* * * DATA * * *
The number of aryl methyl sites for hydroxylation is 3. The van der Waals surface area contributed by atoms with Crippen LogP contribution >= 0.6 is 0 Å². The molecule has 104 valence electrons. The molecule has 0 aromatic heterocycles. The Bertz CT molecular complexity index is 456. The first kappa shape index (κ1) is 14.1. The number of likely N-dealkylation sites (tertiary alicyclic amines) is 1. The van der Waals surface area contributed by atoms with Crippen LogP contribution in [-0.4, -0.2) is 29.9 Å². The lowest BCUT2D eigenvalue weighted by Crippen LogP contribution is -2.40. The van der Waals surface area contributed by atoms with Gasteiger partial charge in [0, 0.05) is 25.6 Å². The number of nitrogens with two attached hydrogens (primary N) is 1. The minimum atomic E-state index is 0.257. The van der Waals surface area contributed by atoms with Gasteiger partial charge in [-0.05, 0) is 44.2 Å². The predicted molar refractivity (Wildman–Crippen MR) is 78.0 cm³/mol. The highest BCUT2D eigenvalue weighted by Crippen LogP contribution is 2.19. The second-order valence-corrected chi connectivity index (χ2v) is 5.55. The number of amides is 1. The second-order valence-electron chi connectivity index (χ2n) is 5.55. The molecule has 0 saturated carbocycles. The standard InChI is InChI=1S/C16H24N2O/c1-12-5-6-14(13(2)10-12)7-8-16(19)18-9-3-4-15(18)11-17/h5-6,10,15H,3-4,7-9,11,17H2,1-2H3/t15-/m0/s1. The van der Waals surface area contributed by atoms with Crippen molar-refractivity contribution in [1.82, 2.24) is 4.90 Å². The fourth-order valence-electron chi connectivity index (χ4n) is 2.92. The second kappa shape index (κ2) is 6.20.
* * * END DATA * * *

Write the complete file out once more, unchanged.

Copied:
The number of aryl methyl sites for hydroxylation is 3. The van der Waals surface area contributed by atoms with Crippen LogP contribution >= 0.6 is 0 Å². The molecule has 104 valence electrons. The molecule has 0 aromatic heterocycles. The Bertz CT molecular complexity index is 456. The first kappa shape index (κ1) is 14.1. The number of likely N-dealkylation sites (tertiary alicyclic amines) is 1. The van der Waals surface area contributed by atoms with Crippen LogP contribution in [-0.4, -0.2) is 29.9 Å². The lowest BCUT2D eigenvalue weighted by Crippen LogP contribution is -2.40. The van der Waals surface area contributed by atoms with Gasteiger partial charge in [0, 0.05) is 25.6 Å². The number of nitrogens with two attached hydrogens (primary N) is 1. The minimum atomic E-state index is 0.257. The van der Waals surface area contributed by atoms with Gasteiger partial charge in [-0.05, 0) is 44.2 Å². The predicted molar refractivity (Wildman–Crippen MR) is 78.0 cm³/mol. The highest BCUT2D eigenvalue weighted by Crippen LogP contribution is 2.19. The second-order valence-corrected chi connectivity index (χ2v) is 5.55. The number of amides is 1. The second-order valence-electron chi connectivity index (χ2n) is 5.55. The molecule has 0 saturated carbocycles. The standard InChI is InChI=1S/C16H24N2O/c1-12-5-6-14(13(2)10-12)7-8-16(19)18-9-3-4-15(18)11-17/h5-6,10,15H,3-4,7-9,11,17H2,1-2H3/t15-/m0/s1. The van der Waals surface area contributed by atoms with Crippen molar-refractivity contribution in [1.82, 2.24) is 4.90 Å². The fourth-order valence-electron chi connectivity index (χ4n) is 2.92. The second kappa shape index (κ2) is 6.20.